Guitar tuners now come in many guises, from clip-on devices, plug-ins and phone apps to pedals and rackmount offerings. TC Electronic’s PolyTune was the first polyphonic guitar tuner pedal however, and provided at-a-glance confirmation that each of the six strings were in tune — or weren’t! A half-width mini version (with no battery-power option) followed, but both designs have since been updated, to provide better visibility and enhanced features.
Available in black or white, and built into a tough metal case, these latest PolyTunes have a much brighter display that adapts more effectively to the ambient light level, and it can be set to tune either guitar or bass. As before, it accommodates alternative drop-D and capo tunings, but this time around you can also choose needle or strobe display modes. A mini USB port allows firmware updates to be loaded from a computer.
As before, a true-bypass switch mutes the output while tuning, but there have been numerous internal improvements that aren’t immediately evident to the user. If you pick one note at a time, the new PolyTune 2 devices function as standard chromatic tuners. Play multiple strings, however, and they’ll flip to polyphonic mode, with green LEDs lighting up when the guitar is in tune, and a pair of red LEDs above and below each one indicating sharp or flat respectively.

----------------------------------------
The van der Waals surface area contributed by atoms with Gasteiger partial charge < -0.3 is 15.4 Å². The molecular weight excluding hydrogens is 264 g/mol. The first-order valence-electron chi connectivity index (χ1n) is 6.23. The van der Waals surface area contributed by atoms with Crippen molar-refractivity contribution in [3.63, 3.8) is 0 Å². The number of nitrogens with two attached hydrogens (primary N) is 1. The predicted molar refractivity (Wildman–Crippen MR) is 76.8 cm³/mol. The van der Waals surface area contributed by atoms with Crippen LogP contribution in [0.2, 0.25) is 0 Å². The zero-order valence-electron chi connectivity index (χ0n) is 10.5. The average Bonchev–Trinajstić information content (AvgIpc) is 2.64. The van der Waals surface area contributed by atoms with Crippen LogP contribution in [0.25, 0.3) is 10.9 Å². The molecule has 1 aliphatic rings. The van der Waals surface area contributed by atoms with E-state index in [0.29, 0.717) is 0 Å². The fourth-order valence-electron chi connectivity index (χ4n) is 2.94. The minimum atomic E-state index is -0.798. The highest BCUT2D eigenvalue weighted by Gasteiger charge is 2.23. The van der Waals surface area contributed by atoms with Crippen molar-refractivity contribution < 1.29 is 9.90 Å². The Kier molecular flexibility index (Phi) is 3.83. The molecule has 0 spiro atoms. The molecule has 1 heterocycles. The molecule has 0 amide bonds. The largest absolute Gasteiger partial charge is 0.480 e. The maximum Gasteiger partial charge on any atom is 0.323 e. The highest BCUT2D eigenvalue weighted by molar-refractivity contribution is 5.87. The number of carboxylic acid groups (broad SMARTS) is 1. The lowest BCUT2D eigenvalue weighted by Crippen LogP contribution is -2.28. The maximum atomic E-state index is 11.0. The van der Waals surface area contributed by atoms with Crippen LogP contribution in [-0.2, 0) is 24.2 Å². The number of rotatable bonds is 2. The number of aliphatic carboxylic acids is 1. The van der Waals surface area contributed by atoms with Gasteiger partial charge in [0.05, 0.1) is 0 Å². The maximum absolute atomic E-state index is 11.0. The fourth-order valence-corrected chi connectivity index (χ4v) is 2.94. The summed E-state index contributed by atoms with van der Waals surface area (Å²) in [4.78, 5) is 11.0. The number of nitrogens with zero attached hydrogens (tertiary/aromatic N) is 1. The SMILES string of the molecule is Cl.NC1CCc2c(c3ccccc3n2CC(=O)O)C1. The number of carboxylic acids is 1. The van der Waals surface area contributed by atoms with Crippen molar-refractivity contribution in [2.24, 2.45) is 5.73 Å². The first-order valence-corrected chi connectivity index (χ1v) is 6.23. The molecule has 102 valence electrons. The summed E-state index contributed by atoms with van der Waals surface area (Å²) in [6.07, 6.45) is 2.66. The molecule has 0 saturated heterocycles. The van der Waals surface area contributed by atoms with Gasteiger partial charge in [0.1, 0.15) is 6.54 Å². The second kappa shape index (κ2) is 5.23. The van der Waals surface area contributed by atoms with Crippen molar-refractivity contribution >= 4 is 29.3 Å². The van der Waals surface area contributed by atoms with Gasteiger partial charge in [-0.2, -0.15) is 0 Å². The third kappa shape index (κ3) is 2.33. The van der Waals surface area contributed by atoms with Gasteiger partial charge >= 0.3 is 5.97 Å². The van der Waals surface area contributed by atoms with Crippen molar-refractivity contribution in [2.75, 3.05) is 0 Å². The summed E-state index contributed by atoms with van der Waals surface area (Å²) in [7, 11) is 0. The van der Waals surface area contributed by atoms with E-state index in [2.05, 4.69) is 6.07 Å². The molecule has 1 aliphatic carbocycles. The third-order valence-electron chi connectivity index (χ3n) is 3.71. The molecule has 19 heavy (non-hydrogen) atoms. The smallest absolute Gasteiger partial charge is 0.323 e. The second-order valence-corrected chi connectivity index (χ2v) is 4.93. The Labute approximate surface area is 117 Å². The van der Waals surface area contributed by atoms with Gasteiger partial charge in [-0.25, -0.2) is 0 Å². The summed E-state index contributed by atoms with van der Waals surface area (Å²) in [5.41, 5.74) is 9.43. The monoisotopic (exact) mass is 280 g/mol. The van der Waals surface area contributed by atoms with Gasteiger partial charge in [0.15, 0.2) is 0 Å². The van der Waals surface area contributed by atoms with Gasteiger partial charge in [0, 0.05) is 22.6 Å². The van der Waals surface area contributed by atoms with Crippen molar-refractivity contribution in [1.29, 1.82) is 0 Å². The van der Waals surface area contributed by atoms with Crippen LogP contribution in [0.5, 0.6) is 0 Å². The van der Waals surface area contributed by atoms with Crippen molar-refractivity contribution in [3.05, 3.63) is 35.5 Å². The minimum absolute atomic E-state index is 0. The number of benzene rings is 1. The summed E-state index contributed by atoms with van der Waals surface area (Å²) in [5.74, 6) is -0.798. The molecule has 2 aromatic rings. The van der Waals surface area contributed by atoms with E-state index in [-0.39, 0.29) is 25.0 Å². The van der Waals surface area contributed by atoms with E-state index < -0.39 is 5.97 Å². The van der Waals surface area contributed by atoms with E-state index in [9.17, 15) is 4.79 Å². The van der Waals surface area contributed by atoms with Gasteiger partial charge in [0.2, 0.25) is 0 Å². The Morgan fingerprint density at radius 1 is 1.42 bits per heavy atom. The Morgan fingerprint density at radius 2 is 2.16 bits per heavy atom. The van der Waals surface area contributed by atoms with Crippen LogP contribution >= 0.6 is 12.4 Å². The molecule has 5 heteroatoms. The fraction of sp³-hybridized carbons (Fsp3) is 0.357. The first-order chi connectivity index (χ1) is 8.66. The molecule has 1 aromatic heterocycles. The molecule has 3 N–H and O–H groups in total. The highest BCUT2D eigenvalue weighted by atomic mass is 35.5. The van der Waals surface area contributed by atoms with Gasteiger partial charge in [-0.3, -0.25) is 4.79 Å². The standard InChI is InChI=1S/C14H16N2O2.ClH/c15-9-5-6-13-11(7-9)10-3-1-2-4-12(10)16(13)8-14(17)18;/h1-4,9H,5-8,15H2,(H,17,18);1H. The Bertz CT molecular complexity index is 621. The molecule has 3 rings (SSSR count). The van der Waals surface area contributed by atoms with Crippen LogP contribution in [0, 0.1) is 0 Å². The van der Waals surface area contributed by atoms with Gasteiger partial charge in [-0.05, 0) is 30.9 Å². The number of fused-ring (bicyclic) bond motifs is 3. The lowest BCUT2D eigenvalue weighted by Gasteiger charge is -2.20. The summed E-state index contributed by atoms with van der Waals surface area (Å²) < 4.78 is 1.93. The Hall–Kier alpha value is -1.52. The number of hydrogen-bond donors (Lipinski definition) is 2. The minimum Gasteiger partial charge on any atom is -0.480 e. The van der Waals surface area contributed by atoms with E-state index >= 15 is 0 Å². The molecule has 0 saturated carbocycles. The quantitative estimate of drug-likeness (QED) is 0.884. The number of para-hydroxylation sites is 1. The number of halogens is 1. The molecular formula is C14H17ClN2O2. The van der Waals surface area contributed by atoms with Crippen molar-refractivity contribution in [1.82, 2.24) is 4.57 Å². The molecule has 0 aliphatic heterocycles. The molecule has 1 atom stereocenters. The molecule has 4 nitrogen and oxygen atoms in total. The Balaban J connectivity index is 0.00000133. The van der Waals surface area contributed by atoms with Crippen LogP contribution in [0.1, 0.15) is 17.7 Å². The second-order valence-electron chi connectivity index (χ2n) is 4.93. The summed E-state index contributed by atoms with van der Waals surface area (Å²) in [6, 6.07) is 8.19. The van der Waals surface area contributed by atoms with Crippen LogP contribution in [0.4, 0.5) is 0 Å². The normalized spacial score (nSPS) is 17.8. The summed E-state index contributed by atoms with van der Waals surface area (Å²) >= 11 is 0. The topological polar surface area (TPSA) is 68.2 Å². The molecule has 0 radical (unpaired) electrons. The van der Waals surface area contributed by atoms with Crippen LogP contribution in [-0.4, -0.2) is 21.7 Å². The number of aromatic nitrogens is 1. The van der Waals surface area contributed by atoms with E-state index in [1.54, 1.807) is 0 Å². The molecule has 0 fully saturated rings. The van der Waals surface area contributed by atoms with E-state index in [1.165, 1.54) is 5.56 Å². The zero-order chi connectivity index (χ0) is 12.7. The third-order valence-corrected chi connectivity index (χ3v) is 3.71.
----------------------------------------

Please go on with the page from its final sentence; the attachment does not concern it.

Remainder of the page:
A newly added Display button steps through the four options of guitar or bass and needle or strobe tuning. The needle mode adopts a familiar pointer, while strobe mode provides a display that drifts to the left if the note is flat, and to the right if sharp. As you get closer to the correct pitch the strobe slows, stopping when you are in tune, at which point a couple of arrowheads also appear. The needle mode’s 0.5 cents accuracy is good enough for most purposes, but the strobe mode is accurate to 0.1 cents, which rivals that of the high-end tuners used in guitar workshops.
To reset the tuner to drop-D tuning, in which the low E string is tuned down to D, you need to press and hold the footswitch for about three seconds. Pressing and holding the footswitch again restores normal tuning. To set capo tunings, the small Tuning button on the side of the tuner case is used to step through the options, which go as low as tuning the E-string down to B or up as far as the B above, all in semitone steps.
The reference pitch can also be changed from the standard A=440Hz by using the Tuning and Display buttons in combination. User settings are stored after powering down.
The manual suggests selecting the guitar’s neck pickup and using the thumb to strum the strings while tuning, but on my Strat I found it pretty solid on any pickup setting playing with a finger or a pick. I found the display much brighter and easier to read than in the earlier versions, and although the Mini requires external power, it has the same ubiquitous connector and voltage requirements as Boss pedals.
While software tuners are fine for some applications, a pedal such as this is ideal for use on a pedalboard or for making particularly precise guitar adjustments, and the display is now bright enough to see clearly at outdoor gigs. In all, then, these are excellent and compact tuners. Should you prefer battery power then the full-size PolyTune 2 offers just the same features as the Mini, but with a larger display area. Paul White
PolyTune 2 Mini £60, PolyTune 2 £68. Prices include VAT.
PolyTune 2 Mini $89.99, PolyTune 2 $99.99.